This site uses cookies. Learn more >>

Sales Models, Metrics, and Motions Blog

Bridging the SDR-to-AE Promotion Gap (Two Leaders' Perspectives)

by Matt Bertuzzi on Tue, Sep 19, 2017

A few weeks ago, I shared my research on the failure rate of SDR-to-AE promotions. (Executive Summary: 26% of SDRs who take on an AE role fail. The shorter the SDR tenure, the higher the failure rate. The post-promotion failure rate for SDRs with 11 or fewer months experience was 55%.  The failure rate for SDRs with 16+ months experience was just 6%.)

A few dozen InMails and 1.5K+ social shares later, I’ve concluded that this topic hits a nerve.

The most common feedback I heard was “Yes! I’ve seen this too. What can we do to address it?” I wanted real practitioners to share advice so I reached out to Kevin Dorsey, Head of Sales Development and Enablement at ServiceTitan, and Natasha Miller Sekkat, VP of Demand Generation at ClickSoftware. Rather than post the full transcript, I’ve grouped their thoughts below.


Why risk promoting SDRs to AEs at all?

Natasha Miller Sekkat: Successful SDR-to-AE transitions are key to making sales development economics work. Unless you’re selling a high-ticket solution into the enterprise, I’ve found it’s hard to financially justify the existence of an SDR organization. But, when you factor in potential savings on AE recruitment plus productivity gains from successful promotions, the equation flips to positive.

You’re looking for the "the trifecta" from your SDR-to-AE promotions:

  • Lower attrition rates than external hires
  • Higher performance versus goal than outside hires
  • And a lower cost per $ sold than external hires

In the best scenario, an internally promoted SDR-to-AE will cost less, stay longer, and sell more.

How do you reign in the need for speed?

Kevin Dorsey: If you’re moving an SDR to AE in under 6 months, it’s too fast. I know your SDRs are screaming “NO, I’m ready!” But they just aren’t. It’s something I’ve witnessed working with hundreds of SDRs—watching some transition successfully and some unsuccessfully. At least 1 year as an SDR is a good benchmark.

Yes, it can happen faster, but only for over performance. And what over performance means needs to be outlined from the very beginning in black and white. Achieve X and Y and you can qualify for the fast track; if not, sorry.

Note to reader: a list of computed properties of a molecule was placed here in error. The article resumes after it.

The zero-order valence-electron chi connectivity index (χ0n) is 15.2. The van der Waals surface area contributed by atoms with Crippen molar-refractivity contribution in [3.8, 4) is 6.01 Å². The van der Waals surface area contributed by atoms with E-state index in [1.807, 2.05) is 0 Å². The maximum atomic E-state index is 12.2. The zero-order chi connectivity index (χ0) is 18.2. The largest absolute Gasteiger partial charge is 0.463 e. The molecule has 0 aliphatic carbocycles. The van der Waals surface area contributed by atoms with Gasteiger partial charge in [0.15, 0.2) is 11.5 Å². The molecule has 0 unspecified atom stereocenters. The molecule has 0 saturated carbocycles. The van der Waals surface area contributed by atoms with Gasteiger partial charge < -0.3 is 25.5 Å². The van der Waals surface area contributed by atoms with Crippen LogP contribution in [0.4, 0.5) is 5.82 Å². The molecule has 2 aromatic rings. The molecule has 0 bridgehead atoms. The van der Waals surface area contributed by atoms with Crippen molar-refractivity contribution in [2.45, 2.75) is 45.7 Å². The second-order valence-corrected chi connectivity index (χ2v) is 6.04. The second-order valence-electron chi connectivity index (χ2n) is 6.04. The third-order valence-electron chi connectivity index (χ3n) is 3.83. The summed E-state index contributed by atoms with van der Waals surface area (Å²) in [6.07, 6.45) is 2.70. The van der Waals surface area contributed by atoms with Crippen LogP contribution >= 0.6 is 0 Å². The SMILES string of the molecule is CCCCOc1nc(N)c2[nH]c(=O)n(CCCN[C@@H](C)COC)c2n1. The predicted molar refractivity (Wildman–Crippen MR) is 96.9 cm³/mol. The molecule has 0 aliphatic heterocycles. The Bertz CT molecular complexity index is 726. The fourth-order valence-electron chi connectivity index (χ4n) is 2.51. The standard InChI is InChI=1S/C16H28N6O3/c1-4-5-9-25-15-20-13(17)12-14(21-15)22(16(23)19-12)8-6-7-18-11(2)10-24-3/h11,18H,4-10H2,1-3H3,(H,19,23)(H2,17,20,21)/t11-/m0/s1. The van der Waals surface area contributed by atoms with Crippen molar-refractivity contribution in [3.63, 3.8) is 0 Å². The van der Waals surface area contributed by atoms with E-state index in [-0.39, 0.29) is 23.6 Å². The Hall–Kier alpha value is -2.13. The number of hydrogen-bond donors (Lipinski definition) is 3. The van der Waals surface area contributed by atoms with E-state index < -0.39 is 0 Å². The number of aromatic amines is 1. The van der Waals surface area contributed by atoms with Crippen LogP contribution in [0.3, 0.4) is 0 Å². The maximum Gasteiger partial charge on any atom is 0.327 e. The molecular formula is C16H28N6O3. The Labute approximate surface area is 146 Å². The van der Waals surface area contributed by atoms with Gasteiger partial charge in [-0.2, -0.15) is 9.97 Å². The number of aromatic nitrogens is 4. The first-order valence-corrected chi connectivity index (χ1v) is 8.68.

How do you structure your SDRs' first twelve months?

Natasha Miller Sekkat: There are four quarters in a year and the focus for each one is slightly different.

  • 1st Quarter- new SDRs don't know anything (What is a lead? What’s Salesforce? What’s a gatekeeper? And so on.)
  • 2nd Quarter- the performing quarter (It’s time to take off training wheels and be a monster SDR.)
  • 3rd Quarter- start to pick up their heads a bit (Experiment with different approaches. Try more advanced qualification. Take on mentoring responsibilities.)
  • 4th Quarter- the earliest to start thinking about what's outside the SDR domain (OK, now what's selling? What does it mean to ask for an order? What does owning a territory look like? PLUS keep doing your SDR job.)

The next few months or quarters are about showing an ability to succeed while both doing the SDR job while also owning and closing smaller deals. The challenge is no one wants to hear "you aren't ready to be promoted." I tell reps, "Your career is a marathon, not a sprint. You’ve got another 30+ years ahead of you. What percentage is 6 more months over 35 years? It’s a drop in the bucket.”

What’s the biggest skillset mismatch facing newly promoted reps?

Kevin Dorsey: It’s often that from the outside looking in, being an AE is easy. No more cold calling. No 100 dials a day. Just taking meetings and closing business. SDRs have spent months, if not years, looking at AEs and thinking “I could do that sh*t.”

But they fail to realize that being an AE requires significantly more skill.